They all needed counselling.

    • Oh Andy, that story made me laugh! I can picture the kids commiserating with Millie. The stores around here continually sell out of Shopkins. I went to the same store two days in a row and found an abundance one day and barely any the next day. A little girl at church told me she only had one Shopkin. And she had a sad look on her face. So I slipped her a few of the ones I had.

  2. Keep thinking about being the new person at work or starting a new grade of school. I can’t imagine anyone who hasn’t been the ‘new kid’ at some point in their life. Some times you might not even realize it because ego gets in the way. Basically, the kid who thinks he/she knows everything and doesn’t have to listen, which inevitably backfires at some point. That or they become management if it’s a workplace environment. The thing about being the wise one in the scenario is you’re only effective if the new kid is willing to listen. If they don’t then you can wisely stay out of whatever mess they’re about to cause.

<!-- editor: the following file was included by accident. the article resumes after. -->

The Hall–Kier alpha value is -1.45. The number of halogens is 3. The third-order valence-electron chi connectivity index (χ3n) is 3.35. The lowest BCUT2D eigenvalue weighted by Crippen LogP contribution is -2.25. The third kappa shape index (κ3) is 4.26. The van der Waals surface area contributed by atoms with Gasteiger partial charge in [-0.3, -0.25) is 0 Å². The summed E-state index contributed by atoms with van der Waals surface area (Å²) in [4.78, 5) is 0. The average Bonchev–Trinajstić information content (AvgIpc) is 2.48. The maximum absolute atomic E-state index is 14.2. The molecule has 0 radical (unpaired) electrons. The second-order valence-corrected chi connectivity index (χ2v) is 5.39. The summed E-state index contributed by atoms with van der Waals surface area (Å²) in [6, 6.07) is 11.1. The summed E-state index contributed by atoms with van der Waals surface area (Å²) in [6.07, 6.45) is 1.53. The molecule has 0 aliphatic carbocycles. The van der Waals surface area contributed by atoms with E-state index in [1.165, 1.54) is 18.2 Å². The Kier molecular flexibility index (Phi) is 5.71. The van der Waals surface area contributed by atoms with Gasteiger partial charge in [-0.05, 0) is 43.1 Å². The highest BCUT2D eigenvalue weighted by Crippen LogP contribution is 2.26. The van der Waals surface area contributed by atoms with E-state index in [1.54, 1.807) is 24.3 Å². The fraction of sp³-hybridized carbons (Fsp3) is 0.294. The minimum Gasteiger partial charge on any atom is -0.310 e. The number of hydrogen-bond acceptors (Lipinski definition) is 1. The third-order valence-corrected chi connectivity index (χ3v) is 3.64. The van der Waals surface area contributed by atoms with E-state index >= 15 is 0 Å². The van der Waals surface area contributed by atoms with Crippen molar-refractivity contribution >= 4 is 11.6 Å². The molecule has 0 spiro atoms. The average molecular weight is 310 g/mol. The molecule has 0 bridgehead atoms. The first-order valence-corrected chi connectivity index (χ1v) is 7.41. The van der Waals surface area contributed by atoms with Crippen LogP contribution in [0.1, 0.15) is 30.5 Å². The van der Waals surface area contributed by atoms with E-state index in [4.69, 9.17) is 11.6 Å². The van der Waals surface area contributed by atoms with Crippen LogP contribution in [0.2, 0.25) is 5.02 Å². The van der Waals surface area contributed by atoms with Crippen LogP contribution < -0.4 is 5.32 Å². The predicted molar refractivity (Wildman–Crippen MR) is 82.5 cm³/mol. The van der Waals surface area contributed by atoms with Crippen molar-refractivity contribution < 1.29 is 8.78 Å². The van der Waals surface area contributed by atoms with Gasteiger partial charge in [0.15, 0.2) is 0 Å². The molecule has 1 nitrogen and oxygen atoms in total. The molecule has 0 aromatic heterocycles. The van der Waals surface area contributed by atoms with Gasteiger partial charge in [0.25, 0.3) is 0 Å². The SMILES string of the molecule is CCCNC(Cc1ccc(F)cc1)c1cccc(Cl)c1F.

• Good point, Charles. I’ve run across many “new kids” who felt they knew more than the older ones. I was assigned a person to mentor some years ago. When I asked her if she had any questions, she told me she didn’t need a mentor and refused to communicate with me. I was so stunned by her response that for a while there, I was reticent to mentor anyone.

      • I wouldn’t blame you. A friend of mine is having to train someone at work who thinks that way. Just makes more work and headaches for him. Those types of people end up going one of two ways if they don’t realize they’re inexperienced. Either they’re booted or become managers. 🙂

      • Ha ha! Yes, I’ve seen people go the managerial route. That was usually due to nepotism. And when they angered the employees in their division, they were eventually promoted even higher. The Peter Principle at work!

      • From Wikipedia: The Peter principle is a concept in management theory formulated by Laurence J. Peter in which the selection of a candidate for a position is based on the candidate’s performance in their current role, rather than on abilities relevant to the intended role. Thus, employees only stop being promoted once they can no longer perform effectively, and “managers rise to the level of their incompetence.”